Food & Drinks

Slow cooker tips from The Weekly's Test Kitchen

Get the best from your slow cooker with our top tips from The Weekly's Test Kitchen.

By The Australian Women's Weekly

Slow cooker settings

The longer meat takes to cook the more tender it will be, so if you have the time set your cooker to the low setting. If you're pressed for time, the high setting will halve the cooking time.

Best cuts for slow-cooking

Long, slow cooking will tenderise the tough cuts of meat. Stewing cuts are the best choices and are usually more reasonably priced.
Beef: topside, oyster, blade, skirt, round, chuck, gravy beef.
Veal: osso buco, shanks, shoulder. Lamb: neck chops, boneless shoulder, shanks, boneless forequarter.
Pork: forequarter chops, neck, belly, shoulder.
Chicken: any pieces on the bone, such as drumsticks, thighs or marylands.
Seafood is generally not suitable for slow cooking as it toughens quickly. Large octopus will become tender in a slow cooker.

Brown the meat first

As straightforward as most slow-cooking recipes are, it is best not to just throw all your ingredients in. Browning the meat first enhances the flavour and colour. Some slow cookers have a sauté mode which can be used to brown meat – do this in batches as you would in a frying pan. It's important to maintain the heat while browning; if the pan is not hot enough the meat will stew rather than brown.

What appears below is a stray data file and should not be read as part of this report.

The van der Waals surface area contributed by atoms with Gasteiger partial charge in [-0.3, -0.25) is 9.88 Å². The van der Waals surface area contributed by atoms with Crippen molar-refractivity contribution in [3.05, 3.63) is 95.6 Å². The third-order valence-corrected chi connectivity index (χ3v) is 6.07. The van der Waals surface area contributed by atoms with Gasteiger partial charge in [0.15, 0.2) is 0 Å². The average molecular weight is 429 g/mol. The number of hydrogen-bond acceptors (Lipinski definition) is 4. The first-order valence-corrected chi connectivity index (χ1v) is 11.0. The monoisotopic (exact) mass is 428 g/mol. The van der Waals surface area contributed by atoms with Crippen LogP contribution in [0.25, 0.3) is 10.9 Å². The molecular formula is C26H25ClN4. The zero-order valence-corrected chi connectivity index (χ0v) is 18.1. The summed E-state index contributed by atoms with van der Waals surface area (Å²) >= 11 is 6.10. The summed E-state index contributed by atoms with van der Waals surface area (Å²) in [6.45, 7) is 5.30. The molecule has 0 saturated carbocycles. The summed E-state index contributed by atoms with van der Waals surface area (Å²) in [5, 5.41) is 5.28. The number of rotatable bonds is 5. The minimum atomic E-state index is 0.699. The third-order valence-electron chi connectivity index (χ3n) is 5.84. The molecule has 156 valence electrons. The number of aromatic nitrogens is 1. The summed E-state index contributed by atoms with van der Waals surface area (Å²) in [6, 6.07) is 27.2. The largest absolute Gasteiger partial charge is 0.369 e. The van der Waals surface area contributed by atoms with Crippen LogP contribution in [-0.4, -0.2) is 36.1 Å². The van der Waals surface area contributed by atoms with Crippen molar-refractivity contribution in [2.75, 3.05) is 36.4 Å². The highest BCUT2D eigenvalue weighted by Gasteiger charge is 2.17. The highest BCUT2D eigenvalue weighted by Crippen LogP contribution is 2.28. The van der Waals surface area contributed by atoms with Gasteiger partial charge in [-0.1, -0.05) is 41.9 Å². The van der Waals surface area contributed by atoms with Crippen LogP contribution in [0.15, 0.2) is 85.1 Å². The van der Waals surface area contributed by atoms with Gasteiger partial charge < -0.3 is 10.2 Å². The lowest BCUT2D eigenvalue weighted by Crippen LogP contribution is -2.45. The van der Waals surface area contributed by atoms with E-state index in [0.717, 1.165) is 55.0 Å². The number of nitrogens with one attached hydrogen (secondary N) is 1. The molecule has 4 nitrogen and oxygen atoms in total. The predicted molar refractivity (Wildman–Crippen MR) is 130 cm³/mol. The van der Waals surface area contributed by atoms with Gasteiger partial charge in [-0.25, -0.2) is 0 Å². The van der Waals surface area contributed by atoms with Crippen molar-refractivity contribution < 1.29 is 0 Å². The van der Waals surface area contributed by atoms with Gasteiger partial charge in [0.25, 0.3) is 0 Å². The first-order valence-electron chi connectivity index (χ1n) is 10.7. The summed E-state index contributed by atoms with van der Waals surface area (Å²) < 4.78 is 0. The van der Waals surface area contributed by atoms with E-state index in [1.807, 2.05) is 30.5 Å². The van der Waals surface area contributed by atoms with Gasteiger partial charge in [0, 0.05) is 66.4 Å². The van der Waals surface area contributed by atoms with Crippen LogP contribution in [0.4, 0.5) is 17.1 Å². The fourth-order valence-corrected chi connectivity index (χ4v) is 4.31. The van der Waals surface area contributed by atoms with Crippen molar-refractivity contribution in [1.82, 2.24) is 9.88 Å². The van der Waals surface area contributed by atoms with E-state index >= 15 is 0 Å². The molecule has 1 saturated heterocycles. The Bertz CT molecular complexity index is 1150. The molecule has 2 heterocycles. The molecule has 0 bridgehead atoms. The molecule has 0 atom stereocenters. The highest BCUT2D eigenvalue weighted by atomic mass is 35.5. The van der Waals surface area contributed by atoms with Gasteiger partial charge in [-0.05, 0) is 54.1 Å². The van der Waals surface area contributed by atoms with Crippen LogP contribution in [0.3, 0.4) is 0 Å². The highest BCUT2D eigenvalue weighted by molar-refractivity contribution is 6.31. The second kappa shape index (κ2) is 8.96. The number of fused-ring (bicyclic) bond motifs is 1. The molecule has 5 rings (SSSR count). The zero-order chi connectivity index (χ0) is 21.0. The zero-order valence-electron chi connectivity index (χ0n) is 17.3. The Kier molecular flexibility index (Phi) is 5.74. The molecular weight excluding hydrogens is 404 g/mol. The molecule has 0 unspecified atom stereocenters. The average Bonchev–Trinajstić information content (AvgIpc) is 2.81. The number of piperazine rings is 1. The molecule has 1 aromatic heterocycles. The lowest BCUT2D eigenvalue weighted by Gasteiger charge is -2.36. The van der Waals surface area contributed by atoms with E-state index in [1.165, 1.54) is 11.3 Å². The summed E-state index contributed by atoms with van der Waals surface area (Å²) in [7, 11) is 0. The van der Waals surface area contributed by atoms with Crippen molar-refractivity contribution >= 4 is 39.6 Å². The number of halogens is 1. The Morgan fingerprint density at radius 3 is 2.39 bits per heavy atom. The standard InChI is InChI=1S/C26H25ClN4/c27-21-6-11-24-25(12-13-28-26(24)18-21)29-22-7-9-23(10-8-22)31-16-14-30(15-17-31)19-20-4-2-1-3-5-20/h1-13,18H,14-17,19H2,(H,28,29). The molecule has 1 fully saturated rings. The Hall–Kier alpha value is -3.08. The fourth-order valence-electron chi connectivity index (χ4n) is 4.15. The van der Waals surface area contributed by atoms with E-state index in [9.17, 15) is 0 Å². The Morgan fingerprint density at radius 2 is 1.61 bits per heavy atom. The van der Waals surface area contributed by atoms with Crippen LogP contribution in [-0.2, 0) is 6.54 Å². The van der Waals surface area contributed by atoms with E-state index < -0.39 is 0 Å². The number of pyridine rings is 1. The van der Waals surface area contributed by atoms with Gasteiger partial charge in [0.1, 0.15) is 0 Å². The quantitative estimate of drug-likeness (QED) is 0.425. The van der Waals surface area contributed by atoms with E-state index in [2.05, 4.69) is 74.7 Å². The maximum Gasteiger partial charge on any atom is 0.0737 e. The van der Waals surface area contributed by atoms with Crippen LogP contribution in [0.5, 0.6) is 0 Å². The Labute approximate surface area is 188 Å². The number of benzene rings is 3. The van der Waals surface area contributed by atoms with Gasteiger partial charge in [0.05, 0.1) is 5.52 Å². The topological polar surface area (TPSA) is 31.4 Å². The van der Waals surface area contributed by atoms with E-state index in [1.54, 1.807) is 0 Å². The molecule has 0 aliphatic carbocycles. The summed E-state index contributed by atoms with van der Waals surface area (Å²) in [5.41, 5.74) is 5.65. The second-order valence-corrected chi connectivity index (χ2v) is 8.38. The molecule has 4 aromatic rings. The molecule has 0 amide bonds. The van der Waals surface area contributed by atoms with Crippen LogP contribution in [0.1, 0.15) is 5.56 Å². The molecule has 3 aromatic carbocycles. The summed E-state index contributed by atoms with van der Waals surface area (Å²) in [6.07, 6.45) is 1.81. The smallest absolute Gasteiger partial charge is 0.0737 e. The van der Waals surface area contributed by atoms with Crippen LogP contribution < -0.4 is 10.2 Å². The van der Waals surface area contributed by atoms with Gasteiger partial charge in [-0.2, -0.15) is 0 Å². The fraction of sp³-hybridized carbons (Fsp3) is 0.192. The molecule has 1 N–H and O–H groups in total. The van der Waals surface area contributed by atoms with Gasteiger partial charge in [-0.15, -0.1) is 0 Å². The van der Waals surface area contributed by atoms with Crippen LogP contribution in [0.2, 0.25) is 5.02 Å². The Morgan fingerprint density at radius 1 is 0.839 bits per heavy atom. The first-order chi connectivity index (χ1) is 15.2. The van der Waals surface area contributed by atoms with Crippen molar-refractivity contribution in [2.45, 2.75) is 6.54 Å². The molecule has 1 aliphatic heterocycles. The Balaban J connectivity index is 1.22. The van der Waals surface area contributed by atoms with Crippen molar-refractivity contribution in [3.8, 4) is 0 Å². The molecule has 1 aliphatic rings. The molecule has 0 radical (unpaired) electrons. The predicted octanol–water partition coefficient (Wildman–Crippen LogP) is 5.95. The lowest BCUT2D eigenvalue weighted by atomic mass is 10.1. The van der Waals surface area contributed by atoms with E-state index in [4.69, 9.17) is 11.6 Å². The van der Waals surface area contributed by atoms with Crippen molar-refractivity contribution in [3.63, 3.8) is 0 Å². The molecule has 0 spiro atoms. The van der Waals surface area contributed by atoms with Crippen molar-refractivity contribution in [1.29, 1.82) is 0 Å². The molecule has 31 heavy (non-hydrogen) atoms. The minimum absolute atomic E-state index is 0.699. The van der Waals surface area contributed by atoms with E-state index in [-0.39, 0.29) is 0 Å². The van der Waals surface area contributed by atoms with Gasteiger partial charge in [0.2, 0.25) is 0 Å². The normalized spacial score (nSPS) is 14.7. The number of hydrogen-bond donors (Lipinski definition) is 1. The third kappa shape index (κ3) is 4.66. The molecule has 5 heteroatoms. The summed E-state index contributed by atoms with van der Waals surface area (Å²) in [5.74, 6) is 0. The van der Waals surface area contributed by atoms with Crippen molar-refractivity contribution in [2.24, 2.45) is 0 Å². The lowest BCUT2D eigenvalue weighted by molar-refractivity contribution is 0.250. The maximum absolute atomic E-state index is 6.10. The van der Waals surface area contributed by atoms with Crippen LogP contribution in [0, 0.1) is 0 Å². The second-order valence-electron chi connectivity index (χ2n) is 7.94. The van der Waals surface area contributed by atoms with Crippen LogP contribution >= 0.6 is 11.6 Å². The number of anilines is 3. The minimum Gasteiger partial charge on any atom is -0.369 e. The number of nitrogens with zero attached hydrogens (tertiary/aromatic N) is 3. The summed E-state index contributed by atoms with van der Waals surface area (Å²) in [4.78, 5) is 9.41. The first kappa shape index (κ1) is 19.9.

Thickening the sauce

Coating the meat in flour before browning will result in a light coating sauce. If the recipe does not suggest coating the meat and it requires thickening at the end of cooking, stir a little plain flour or cornflour with cold water; stir into the cooker. Put the lid back on and leave the sauce to thicken while the slow cooker is on the highest setting – this will take around 10-20 minutes. Our top gluten-free tip to thicken the sauce is to blend some of the cooked vegetables until smooth, then stir into the cooker.
Slow cooker lamb shanks. Click here for the recipe.

Tips for freezing

Slow-cooked meals that don't contain large quantities of mushrooms, potatoes or coconut milk will freeze for up to three months.

A note on dried beans

Kidney-shaped beans of all colours and sizes are related to each other and MUST be washed, drained and boiled in fresh water until tender before adding to a slow cooker because of a chemical they contain. Add the cooked beans to the slow-cooked dish, just like canned beans. Dried, unsoaked chickpeas and soya beans are fine to use in the slow cooker – just rinse them well first. There is no need for you to soak them overnight before cooking.

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